THE RADLEYS OF THE LEA by CLIVE RADLEY
– self published 2015 firstname.lastname@example.org
This book is a good example of the positive side of the self-publishing industry. In earlier days a niche publisher would have snapped it up. Now there are almost none left and family histories like this fall by the wayside unless individuals are prepared to take the risk and publish themselves.
Clive Radley, a nephew of the College’s first ever boatman Laurie Radley, decided to take the chance having for years been fascinated by the story of one of the leading boatbuilding families in East London. V. Radley & Sons eventually went out of business in 1970 but even now examples of the company’s craftsmanship and skill exist in places as far apart as Hong Kong and Hexham.
In our era the river Lea is in the shadow of Olympic Park. From 1850-1950 it was at the artery of a large industrial community. As many as 150 rowing clubs lined its banks and competition was intense. The Radley family began hiring out boats in 1840 and branched into boatbuilding 15 years later. Laurie was born in 1906. An unpublished memoir he wrote when he was 84 about his early years on the Lea can be found today in the River & Rowing Museum at Henley.
From an early age Laurie helped with the construction of clinker pleasure skiffs and other boats. In his teens he emerged as a skilful oarsman and often rowed competitively in a 1V with his brothers. Until 1928 he worked in the family business but then married and left for a job at a timber merchants. During the Second World War he was a policeman.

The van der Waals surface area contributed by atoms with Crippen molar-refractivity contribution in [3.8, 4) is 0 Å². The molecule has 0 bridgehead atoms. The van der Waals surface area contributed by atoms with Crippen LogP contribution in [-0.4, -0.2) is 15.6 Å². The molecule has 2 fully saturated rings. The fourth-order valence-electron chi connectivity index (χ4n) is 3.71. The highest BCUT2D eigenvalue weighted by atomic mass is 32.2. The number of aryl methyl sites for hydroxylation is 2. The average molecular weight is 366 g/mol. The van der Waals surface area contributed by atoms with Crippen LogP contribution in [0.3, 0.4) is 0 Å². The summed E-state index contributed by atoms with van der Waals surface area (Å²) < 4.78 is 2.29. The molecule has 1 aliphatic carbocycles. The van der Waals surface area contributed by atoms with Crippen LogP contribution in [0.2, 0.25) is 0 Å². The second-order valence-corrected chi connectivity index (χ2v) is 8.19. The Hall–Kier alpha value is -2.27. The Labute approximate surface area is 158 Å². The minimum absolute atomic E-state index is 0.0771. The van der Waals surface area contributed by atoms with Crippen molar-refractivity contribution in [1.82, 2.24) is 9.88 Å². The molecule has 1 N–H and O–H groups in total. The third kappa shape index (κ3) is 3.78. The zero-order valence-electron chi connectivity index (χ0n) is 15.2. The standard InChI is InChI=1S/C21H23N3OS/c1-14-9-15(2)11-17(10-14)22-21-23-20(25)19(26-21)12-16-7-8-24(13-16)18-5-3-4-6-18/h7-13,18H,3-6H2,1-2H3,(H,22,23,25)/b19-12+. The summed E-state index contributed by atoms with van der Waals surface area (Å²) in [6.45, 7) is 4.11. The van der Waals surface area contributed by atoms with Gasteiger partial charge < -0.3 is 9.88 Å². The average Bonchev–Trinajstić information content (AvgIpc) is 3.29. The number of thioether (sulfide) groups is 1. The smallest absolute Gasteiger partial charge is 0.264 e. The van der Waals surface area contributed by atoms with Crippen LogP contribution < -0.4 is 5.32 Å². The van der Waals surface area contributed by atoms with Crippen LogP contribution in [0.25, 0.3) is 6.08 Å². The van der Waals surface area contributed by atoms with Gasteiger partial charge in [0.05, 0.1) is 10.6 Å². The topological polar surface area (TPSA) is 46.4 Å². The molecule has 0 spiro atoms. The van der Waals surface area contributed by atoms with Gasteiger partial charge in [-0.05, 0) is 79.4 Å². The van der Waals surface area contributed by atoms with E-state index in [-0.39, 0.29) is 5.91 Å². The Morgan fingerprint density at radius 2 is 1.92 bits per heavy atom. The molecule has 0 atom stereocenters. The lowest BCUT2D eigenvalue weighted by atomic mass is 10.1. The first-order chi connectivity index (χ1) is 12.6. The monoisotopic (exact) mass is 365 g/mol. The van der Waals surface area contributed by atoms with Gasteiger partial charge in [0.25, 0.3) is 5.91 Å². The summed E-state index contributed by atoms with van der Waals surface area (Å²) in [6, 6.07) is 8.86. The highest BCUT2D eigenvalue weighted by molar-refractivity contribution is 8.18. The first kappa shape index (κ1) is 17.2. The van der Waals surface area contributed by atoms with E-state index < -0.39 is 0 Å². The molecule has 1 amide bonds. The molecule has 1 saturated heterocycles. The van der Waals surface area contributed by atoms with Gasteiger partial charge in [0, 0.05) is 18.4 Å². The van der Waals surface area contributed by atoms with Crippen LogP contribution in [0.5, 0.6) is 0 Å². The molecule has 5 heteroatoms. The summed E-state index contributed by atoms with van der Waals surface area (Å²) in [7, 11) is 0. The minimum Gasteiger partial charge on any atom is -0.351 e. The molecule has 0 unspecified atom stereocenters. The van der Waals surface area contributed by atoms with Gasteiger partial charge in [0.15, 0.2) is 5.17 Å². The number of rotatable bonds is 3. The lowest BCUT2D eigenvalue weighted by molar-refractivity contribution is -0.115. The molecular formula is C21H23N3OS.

After the war he was appointed waterman at the Pengwern Boat Club in Shrewsbury. Two things seem to have lured him south to the Nautical College in 1955 – the chance to be in at the start of rowing at a school; and the promise of spacious living quarters in a flat above a boathouse by the “idyllic” Thames.
For the next 20 years Laurie Radley, as an obituary written after his death in 1992 by Peter Politzer (and republished in the book) underlines, was central to the development of “fine rowing” at Pangbourne. Modest, resourceful and reliable, many fine College rowers of the period owe him a debt of gratitude.
As Peter put it: “Always ready with a helping hand and advice to the novice, he brought calm wisdom to the pressure moments of pre-race preparation of the 1st V111 at Henley and other regattas. His skills as a boatbuilder and repairer were second to none and his willingness to turn his hand to anything was legendary.”
Laurie Radley retired in 1974. Not long before the family firm on the Lea had closed after 130 years, overtaken by social and economic changes. These are well described in what is a fascinating and informative book (now in the College Library). In the words of Christopher Dodd, the leading rowing historian in his Foreword, the book captures “a corner of rowing, boatbuilding and social history as important as the pieces of the mosaic to be found on the Thames into which the Lea drains.”
by ROBIN KNIGHT